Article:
On the evening of Friday, April 8th, the Englert Theatre was absolutely packed, and waiting for the man of the night, Marc Maron. People of all types came out and filled the seats, ready for some brutally honest comedy.
Maron’s show was opened by Odinaka Ezeokoli, a Chemistry major gone rogue. Ezeokoli opened with some funny stories about growing up in a super traditional Nigerian family. In a particularly witty line, he discussed the genetics of taxi driving that must run in his family, since his father is a typical taxi driver, and he now drives for Uber on the side.
Ezeokoli was candid and open, describing his time driving party busses full of bachelorettes, who he called “tipsy pterodactyls.” In fact, much of his set described the various odd jobs that he has taken to support himself while in pursuit of a career in comedy.
A few of Ezeokoli’s jokes fell flat– the very beginning of his set was unpolished and extremely racially charged. Some jokes felt like they went too far. However, throughout his bit his confidence grew and by the time he was bringing Marc Maron to the stage, the crowd was enraptured with him.
At Ezeokoli’s first mention of Maron’s name, the crowd in the Englert went absolutely wild. Some people stood up and started clapping, and others started to shriek like preteens at a One Direction concert. The sound of clapping and cheering when Maron took the stage was deafening.
Maron entered the stage calmly, with nothing but a Diet Pepsi and a Notebook in hand. He sat down on a solitary stool and just waited for the crowd to fall silent. When the theatre finally was quiet, a woman in the back shouted, “I LOVE YOU, MARC!” Maron graciously replied, “Aw, I love you, too.”
This was perhaps the most defining feature of Maron’s performance– his interaction with the audience. Whenever someone shouted towards him, he always had a witty retort. When anyone would get up to go to the bathroom, he would shout, “Hey, don’t be so sensitive! I could be so much worse!”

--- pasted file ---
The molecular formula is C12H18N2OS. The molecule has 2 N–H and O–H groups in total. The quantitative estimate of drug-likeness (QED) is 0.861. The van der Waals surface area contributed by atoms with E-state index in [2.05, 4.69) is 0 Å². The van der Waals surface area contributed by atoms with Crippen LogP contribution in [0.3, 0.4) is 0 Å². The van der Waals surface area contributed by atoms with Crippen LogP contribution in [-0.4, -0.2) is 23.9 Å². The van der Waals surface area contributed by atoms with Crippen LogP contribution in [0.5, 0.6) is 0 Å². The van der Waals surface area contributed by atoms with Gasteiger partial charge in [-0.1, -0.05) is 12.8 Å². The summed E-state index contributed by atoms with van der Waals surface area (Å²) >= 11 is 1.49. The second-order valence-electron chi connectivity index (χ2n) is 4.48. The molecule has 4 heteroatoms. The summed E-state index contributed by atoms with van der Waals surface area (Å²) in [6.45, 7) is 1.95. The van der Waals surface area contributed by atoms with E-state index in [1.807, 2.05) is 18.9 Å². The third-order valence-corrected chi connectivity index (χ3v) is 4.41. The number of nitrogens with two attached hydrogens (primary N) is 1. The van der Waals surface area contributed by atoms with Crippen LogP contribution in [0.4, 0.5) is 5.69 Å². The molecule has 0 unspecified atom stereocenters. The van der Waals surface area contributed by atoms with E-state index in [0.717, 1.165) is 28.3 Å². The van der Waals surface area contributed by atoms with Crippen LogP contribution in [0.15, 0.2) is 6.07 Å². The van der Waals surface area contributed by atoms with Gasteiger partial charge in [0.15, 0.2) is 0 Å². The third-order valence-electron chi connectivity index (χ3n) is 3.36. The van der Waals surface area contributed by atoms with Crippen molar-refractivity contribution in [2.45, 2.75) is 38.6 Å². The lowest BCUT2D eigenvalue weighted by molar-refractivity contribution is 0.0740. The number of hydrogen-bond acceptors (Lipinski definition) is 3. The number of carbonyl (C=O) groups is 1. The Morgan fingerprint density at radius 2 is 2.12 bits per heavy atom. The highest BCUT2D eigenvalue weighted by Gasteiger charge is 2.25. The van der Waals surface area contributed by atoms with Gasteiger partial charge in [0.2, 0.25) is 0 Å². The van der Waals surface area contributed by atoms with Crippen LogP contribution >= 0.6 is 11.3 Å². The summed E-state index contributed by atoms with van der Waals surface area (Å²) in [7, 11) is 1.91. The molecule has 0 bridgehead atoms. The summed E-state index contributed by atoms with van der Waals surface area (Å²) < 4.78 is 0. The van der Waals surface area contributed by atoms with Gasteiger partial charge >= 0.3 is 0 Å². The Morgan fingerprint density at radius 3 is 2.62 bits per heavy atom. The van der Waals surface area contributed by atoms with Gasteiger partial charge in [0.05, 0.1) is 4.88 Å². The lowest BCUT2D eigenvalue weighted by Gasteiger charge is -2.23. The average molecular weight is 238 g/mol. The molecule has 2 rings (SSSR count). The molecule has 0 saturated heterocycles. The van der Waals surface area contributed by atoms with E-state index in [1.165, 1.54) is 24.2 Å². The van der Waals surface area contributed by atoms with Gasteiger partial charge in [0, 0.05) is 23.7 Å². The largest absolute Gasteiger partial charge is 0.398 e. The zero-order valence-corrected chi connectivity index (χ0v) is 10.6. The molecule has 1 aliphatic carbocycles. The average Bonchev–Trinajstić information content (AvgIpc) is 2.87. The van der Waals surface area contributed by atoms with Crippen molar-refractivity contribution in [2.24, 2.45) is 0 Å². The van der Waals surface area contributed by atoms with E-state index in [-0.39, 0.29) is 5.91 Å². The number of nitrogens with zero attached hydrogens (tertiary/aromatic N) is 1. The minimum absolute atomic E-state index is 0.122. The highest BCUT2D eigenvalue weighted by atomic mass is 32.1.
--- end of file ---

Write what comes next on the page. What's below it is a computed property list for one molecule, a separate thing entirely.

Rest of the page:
Maron’s set was brutally honest and raw. He talked about the life of a comic trying to get a start, and about failed marriages and relationships. “You know when you trust somebody? Why?” he said laughingly. It was dark and often depressing, but Maron put his satirical spin on it all and made it truly hilarious. In the same self-deprecating fashion, he had the running joke of pretending to be an online blogger who critiqued himself during the performance.
Maron’s best story was about the taming of the feral cats that live around his Southern California home. He weighed in on the futility of loving a feral cat and the prevalence of human denial in our daily lives. He recalled his near-death experience while running, and screaming “Not here!” at death.
Maron is wildly honest and self-deprecating to the point of embarrassment. He remained up close and personal with his audience throughout his performance, and his openness with his crowd made the set bold and truly hilarious.
Check out Marc Maron’s podcast and other endeavors on his website.